Comp111: Operating Systems
Classroom Exercise 19 Answers
Identity and Protection
Fall 2017

  1. After 'chmod 02751 foo' what can every user do to foo? Consider both the case where foo is a directory, and the case where foo is a file.
  2. A very common error for linux beginners is to type 'chmod 0 .' What does this do? How does one fix it?
    Answer: It makes it impossible for the user to read their own directory. Fortunately, it does not revoke ownership, so the user can undo it via
    chmod 700 .
  3. Using chmod and chgrp, write commands that make a file 'bar' accessible to all students. What else has to be done, other than modifying 'bar'?
    chgrp student bar # requires user to be in student group. 
    chmod 640 bar # readable to group. 
    The other thing that one has to do is to make the containing directory (and all other directories above bar in its path) executable to student, via
    chmod g+x .
    and similar ones for every directory above.
  4. What additional capabilities are added by allowing one user to be a member of more than one group?
    Answer: This allows more than one group of people to collaborate and share a set of documents.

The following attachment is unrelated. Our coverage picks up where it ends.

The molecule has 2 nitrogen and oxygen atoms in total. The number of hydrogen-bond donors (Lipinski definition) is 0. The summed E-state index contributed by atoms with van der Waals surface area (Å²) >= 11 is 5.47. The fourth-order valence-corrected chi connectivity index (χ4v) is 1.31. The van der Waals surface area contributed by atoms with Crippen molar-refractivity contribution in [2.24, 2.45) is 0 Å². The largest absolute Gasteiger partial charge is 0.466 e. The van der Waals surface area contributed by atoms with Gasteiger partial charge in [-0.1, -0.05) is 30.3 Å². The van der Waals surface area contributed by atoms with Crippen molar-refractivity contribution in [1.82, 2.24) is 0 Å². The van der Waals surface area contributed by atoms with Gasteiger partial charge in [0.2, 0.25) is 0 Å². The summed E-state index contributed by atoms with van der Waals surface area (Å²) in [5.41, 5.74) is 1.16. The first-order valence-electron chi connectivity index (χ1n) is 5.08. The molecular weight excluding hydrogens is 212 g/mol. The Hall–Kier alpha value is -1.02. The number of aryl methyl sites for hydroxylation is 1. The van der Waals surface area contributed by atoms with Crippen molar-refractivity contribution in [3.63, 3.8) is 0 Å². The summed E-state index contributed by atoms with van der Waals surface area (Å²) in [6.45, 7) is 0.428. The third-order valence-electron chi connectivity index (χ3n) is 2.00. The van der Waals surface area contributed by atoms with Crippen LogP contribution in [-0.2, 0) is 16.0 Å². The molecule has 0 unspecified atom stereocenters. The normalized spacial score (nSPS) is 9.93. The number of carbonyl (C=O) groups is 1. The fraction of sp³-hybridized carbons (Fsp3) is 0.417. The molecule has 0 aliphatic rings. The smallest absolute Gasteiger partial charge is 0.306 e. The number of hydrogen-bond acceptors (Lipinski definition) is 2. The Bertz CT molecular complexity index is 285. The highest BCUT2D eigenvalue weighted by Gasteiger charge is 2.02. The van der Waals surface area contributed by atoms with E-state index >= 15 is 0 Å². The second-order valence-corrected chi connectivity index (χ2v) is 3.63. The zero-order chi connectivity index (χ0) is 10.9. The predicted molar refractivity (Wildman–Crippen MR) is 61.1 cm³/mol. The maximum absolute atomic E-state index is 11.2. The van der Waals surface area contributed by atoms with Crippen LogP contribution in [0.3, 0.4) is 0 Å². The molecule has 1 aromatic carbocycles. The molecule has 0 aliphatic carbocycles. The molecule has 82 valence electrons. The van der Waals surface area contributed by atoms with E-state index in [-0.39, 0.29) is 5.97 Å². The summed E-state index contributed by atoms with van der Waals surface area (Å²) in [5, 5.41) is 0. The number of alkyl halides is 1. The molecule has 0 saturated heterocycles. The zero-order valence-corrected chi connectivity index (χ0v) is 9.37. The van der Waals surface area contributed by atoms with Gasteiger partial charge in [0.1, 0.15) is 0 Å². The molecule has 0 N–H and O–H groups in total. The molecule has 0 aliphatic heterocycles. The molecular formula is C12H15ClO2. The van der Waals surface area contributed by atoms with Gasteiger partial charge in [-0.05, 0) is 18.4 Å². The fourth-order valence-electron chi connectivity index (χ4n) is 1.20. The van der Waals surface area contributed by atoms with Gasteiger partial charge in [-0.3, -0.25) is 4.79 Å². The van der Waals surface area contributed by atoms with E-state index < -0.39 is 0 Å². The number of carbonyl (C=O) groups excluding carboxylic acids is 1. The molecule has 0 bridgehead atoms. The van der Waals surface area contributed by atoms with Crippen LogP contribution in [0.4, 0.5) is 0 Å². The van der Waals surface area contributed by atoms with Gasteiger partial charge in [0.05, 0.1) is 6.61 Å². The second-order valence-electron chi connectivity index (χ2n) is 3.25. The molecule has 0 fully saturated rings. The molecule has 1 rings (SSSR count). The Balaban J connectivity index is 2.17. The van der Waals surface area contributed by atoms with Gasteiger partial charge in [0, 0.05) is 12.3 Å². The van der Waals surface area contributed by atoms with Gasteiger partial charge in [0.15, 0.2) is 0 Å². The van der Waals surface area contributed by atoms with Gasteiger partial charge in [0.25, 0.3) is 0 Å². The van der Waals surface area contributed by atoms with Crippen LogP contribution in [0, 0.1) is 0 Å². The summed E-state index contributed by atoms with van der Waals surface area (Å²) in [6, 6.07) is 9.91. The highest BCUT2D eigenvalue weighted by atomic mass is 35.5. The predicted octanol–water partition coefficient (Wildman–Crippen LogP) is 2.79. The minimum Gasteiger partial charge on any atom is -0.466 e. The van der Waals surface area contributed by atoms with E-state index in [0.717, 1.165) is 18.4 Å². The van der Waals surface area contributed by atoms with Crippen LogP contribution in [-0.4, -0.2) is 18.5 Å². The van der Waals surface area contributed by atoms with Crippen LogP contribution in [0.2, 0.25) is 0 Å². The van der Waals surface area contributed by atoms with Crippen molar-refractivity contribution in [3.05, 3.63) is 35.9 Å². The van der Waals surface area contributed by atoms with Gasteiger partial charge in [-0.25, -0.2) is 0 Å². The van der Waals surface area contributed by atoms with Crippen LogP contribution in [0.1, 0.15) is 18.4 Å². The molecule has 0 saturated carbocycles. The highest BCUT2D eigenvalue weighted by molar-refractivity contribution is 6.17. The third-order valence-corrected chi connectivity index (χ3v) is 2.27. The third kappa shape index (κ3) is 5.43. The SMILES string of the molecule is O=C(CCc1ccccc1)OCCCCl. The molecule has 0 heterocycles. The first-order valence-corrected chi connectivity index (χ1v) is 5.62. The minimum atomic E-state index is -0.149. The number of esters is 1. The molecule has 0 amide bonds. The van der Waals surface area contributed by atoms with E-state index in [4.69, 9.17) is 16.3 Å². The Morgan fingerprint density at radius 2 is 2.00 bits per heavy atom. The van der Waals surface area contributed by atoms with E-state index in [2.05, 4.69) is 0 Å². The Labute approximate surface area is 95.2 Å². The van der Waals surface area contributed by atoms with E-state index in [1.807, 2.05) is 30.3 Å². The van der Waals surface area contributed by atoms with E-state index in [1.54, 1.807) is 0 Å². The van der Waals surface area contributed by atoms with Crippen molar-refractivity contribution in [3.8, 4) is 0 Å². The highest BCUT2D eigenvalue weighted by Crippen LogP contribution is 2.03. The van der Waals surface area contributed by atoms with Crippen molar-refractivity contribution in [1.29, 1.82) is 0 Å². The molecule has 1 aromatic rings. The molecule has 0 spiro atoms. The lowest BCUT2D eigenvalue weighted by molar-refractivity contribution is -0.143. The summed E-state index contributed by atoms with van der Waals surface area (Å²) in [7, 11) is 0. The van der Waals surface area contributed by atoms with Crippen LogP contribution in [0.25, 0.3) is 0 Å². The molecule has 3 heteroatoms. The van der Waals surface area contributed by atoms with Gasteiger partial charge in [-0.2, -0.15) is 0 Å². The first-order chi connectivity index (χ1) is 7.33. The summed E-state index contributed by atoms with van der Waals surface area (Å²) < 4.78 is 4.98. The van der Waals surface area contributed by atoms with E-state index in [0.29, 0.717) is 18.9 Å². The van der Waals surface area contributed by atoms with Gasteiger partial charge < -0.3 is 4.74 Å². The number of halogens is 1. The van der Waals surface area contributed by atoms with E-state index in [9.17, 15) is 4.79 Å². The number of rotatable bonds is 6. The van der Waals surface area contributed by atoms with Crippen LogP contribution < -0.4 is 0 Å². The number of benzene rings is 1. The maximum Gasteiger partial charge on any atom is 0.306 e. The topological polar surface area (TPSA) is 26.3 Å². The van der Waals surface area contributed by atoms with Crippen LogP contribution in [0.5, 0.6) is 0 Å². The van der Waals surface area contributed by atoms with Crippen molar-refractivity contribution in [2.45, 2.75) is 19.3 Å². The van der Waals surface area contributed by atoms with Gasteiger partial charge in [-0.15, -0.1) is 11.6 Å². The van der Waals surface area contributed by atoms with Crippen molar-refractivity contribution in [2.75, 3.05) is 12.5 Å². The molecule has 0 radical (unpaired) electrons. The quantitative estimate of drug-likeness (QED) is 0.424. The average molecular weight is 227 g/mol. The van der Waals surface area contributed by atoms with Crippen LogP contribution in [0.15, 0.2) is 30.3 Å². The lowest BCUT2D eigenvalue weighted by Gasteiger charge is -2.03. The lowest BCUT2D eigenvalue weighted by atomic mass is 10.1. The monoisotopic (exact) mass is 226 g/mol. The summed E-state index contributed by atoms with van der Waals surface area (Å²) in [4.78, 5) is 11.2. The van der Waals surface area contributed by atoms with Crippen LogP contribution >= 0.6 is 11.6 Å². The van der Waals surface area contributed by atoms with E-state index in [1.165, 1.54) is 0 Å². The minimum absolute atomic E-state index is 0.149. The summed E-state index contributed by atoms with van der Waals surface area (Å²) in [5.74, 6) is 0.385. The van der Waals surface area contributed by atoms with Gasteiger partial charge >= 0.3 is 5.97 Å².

5. Consider the following scenerio
    Assume that user rveroy has group student and that user couch has group faculty.
    1. How many directories can user rveroy list?
      Answer: All of them.
    2. How many files can user couch change?
      Answer: None of them.
    3. How did the file goo get a group that is not the same as the owner's group?
      Answer: Group inheritance (s) is enabled.
  6. One subtle property of linux protection is that the 'other' part of the protection word applies to only to processes that do not have the group of the file and do not have ownership of it. Based upon this, what is the effect of setting a file's protection to -r------w- (0402)?
    Answer: This creates a file such that people other than its group and owner can write it, while its owner and group cannot, and only its owner can read it.
  7. (Advanced) In former days, hiding things in unlistable directories under obscure names was considered a form of security. E.g., a file you didn't want everyone to find might be listed as h384j92bvkshd82j39d.txt in a directory that has x but not r permission. Thus, people cannot discover the file's name directly, but can open it if they know the name. This is now considered to be a very poor way to hide information. Why?
    Answer: The standards for what constitutes security have changed. If one hides a file by name, then the information as to what its name is completely compromises its security. Once one person knows that, it can be broadcast and then everyone will know how to get to it.